From the ground, we are used to seeing clouds as puffy balls, wispy bands, or long streaks. But they also form other distinct shapes—some of which are only visible from space.
The image above shows a class of clouds known as actinoform. Derived from the Greek word meaning “ray,” an actinoform cloud is a collection of shallow clouds that organize themselves in a distinct, radial structure. Sometimes the cloud system appears with a leaf-like structure or in a spokes-on-a-wheel pattern, as in the image above, with radiating arms called actiniae.
“Actinoform clouds take slightly different forms, but the general structure is consistent,” said Michael Garay, a cloud researcher at NASA’s Jet Propulsion Laboratory.
Actinoform clouds will sometimes appear in lines, but in this case they appear more randomly distributed through the cloud field. The image was acquired off the western coast of Australia by the Moderate Resolution Imaging Spectroradiometer (MODIS) on NASA’s Aqua satellite on January 29, 2020.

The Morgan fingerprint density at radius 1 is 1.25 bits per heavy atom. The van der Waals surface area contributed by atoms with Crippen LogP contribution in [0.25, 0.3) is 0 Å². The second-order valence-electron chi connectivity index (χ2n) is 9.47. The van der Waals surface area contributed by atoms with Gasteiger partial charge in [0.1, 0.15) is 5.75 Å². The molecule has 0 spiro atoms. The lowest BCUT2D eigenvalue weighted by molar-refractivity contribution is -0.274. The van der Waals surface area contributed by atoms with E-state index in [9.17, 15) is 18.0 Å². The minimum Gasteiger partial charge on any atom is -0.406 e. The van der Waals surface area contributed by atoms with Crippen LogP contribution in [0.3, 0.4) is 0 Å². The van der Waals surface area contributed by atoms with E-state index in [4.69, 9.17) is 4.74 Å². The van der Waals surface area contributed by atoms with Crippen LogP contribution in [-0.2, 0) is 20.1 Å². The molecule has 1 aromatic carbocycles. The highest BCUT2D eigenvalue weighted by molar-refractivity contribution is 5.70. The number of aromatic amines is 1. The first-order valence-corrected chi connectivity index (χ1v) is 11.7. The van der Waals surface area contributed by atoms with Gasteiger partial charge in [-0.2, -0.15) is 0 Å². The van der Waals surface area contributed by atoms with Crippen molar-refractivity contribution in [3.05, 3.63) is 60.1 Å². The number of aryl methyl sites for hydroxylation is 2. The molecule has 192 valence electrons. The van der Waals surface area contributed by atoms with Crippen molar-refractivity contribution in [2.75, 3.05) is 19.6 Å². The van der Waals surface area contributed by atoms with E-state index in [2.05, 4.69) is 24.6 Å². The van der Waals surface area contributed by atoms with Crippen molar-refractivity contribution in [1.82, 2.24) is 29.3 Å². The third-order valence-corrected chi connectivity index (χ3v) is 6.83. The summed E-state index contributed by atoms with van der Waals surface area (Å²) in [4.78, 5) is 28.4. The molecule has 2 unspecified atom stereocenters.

Actinoform cloud systems are impossible to recognize from the ground because they occur on large scales—sometimes stretching 300 kilometers (180 miles) across—in low stratocumulus cloud fields commonly found over the open ocean. The first reports of actinoform clouds came from a 1962 satellite image acquired by NASA’s Television Infrared Observation Satellite V (TIROS V). The clouds can last up to 72 hours and are often associated with drizzle.
The mechanism by which actinoform clouds form is not well understood, according to Garay. Past research has suggested a link to aerosols. In this case, however, Garay said it’s hard to see how aerosols could be the dominant effect this far from land.
Garay also noted that the location of these clouds is somewhat unusual. Actinoform clouds tend to form where stratus or stratocumulus clouds are common. “This scene is interesting because it’s a little to the north of the typical stratocumulus region to the west of Australia,” said Garay.